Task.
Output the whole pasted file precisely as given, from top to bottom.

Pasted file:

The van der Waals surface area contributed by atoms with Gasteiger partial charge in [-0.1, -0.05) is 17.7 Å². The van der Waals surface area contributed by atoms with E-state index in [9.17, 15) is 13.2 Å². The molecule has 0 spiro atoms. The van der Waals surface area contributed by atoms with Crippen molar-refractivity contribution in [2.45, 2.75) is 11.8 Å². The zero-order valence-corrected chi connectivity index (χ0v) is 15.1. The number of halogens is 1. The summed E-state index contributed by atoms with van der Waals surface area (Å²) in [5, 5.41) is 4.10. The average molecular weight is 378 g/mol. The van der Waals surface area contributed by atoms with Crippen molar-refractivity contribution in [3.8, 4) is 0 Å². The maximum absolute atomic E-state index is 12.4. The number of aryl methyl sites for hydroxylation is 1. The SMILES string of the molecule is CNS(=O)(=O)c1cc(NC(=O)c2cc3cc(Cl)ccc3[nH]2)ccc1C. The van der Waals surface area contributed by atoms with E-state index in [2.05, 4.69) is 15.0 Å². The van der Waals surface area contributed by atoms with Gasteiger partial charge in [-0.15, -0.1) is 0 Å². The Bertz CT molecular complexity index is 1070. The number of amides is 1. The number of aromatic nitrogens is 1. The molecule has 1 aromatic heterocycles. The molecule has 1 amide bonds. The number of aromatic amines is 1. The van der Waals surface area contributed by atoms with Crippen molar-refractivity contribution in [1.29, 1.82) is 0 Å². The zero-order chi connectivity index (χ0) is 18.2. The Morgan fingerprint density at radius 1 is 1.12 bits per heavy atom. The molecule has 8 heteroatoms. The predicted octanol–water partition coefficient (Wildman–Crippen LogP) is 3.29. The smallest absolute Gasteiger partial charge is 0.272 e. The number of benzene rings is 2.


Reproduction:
The van der Waals surface area contributed by atoms with Gasteiger partial charge in [-0.1, -0.05) is 17.7 Å². The van der Waals surface area contributed by atoms with E-state index in [9.17, 15) is 13.2 Å². The molecule has 0 spiro atoms. The van der Waals surface area contributed by atoms with Crippen molar-refractivity contribution in [2.45, 2.75) is 11.8 Å². The zero-order valence-corrected chi connectivity index (χ0v) is 15.1. The number of halogens is 1. The summed E-state index contributed by atoms with van der Waals surface area (Å²) in [5, 5.41) is 4.10. The average molecular weight is 378 g/mol. The van der Waals surface area contributed by atoms with Crippen molar-refractivity contribution in [3.8, 4) is 0 Å². The maximum absolute atomic E-state index is 12.4. The number of aryl methyl sites for hydroxylation is 1. The SMILES string of the molecule is CNS(=O)(=O)c1cc(NC(=O)c2cc3cc(Cl)ccc3[nH]2)ccc1C. The van der Waals surface area contributed by atoms with E-state index in [2.05, 4.69) is 15.0 Å². The van der Waals surface area contributed by atoms with Gasteiger partial charge in [-0.15, -0.1) is 0 Å². The Bertz CT molecular complexity index is 1070. The number of amides is 1. The number of aromatic nitrogens is 1. The molecule has 1 aromatic heterocycles. The molecule has 1 amide bonds. The number of aromatic amines is 1. The van der Waals surface area contributed by atoms with Crippen molar-refractivity contribution in [1.29, 1.82) is 0 Å². The zero-order chi connectivity index (χ0) is 18.2. The Morgan fingerprint density at radius 1 is 1.12 bits per heavy atom. The molecule has 8 heteroatoms. The predicted octanol–water partition coefficient (Wildman–Crippen LogP) is 3.29. The smallest absolute Gasteiger partial charge is 0.272 e. The number of benzene rings is 2.